“There is an urgent call for institutions of higher learning in Africa to go back to the drawing board and figure out the skills that are needed by industry” because “the relevance of the knowledge proffered by African institutions of higher learning is increasingly being called into question,” says Prof Emmanuel Nnadozie, Executive Secretary of the African Capacity Building Foundation (ACBF).
According to him, “some young people complain that they are qualified engineers, yet they do not have jobs. It is evident that there is an education-job mismatch in Africa. That some engineers and science graduates are unemployed in Africa further underlines the many facets of themismatch between the demand for and supply of skills.”
As a result, while opportunities for new economic activities and entrepreneurship have expanded in recent years, the skills mismatch has made it impossible, for youth and women, to derive direct benefits from economic growth.
Prof Nnadozie made these remarks while speaking at the official opening of the 6th African Higher Education Week and RUFORUM Biennial Conference 2018 (the 14th in the series) held at the Kenyatta Conference Centre in Nairobi, Kenya, from 22-26 October, under the theme: “Aligning universities to accelerate attainment of Africa’s Agenda 2063”.
The Regional Universities Forum for Capacity Building in Agriculture (RUFORUM) holds biennial conferences to bring African scientists, policy makers, the private sector, students, researchers, the media, and others in a single forum to share, discuss and learn from each other in pursuit of advancing the contribution of universities to Africa’s development agenda.
This year’s forum focussed on how African universities could best support agricultural transformation and the needed action to strengthen a higher education built around science, technology and innovation development.
Prof Nnadozie reminded the conference that the African Union clearly recognizes the importance of higher education as a critical component of Agenda 2063. In particular, education that supports the development of the much-needed skills in Africa is critical, especially in meeting Agenda 2063’s second goal of “Well-educated citizens and skills revolution underpinned by science, technology and innovation”.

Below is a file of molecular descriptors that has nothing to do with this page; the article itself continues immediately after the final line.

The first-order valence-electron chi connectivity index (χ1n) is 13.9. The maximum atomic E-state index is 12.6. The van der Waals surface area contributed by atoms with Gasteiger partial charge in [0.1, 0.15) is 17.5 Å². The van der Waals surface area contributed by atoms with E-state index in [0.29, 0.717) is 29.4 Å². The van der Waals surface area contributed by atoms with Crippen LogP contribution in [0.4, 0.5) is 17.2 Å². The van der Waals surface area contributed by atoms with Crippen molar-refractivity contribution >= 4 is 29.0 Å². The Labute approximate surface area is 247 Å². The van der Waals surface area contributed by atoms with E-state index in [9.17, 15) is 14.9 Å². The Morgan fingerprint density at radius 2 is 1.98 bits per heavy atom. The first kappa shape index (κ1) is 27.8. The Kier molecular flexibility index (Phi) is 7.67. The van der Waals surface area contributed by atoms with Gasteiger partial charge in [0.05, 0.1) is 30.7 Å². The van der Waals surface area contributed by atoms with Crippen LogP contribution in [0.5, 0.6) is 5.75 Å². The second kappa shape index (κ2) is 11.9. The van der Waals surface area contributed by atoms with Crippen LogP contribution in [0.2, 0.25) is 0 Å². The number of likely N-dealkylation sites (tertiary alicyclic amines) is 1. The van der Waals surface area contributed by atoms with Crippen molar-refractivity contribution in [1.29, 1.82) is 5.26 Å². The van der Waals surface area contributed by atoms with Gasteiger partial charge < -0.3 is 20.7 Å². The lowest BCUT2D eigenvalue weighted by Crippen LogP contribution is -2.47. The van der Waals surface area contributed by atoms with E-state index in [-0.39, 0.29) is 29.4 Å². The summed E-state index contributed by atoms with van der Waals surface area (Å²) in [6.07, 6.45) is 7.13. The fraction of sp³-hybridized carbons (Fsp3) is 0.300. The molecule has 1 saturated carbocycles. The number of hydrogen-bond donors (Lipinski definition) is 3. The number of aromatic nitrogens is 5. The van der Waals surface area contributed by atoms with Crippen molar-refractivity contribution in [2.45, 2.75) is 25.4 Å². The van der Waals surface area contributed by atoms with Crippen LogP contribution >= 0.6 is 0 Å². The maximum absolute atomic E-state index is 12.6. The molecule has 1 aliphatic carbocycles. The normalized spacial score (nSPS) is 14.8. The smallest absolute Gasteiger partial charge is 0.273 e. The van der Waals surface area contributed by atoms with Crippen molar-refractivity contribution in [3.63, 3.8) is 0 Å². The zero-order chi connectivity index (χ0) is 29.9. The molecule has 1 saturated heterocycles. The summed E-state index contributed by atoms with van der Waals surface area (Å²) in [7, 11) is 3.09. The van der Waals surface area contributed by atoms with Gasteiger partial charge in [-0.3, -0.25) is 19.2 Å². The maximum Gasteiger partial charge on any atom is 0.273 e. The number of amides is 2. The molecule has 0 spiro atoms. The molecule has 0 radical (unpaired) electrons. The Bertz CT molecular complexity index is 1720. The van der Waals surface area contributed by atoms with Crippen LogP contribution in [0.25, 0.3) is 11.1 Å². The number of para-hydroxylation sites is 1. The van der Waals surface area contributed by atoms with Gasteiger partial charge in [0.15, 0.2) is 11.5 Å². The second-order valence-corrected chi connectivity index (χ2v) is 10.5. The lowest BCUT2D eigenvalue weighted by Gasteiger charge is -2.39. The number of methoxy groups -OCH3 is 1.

The Executive Secretary conceded that a lot of progress had been made in higher education in Africa with the sector developing from around 168 universities in 1960 to over 1,600 universities by 2010 and still counting.
“However,” he said, “existing evidence shows that despite this progress, Africa is still lagging behind both in terms of generating knowledge for a better-informed society and also building the human capital to undertake research to inform the development process.”
He cited statistics that showed that by 2016, Africa only had around 82,000 agricultural scientists yet needed an estimated 152,000. Thus, the continent needs to produce over 8,000 agricultural scientists each year until 2023.
“In the same year , Africa had around 55,000 engineers but needs an estimated 4.3 million engineers, so we should produce over 300,000 each year until 2023,” Prof Nnadozie said, adding that “Africa also had only around 21,000 geologists but needs an estimated 174,000 geologists. So, we need to produce over 19,000 each year until 2023.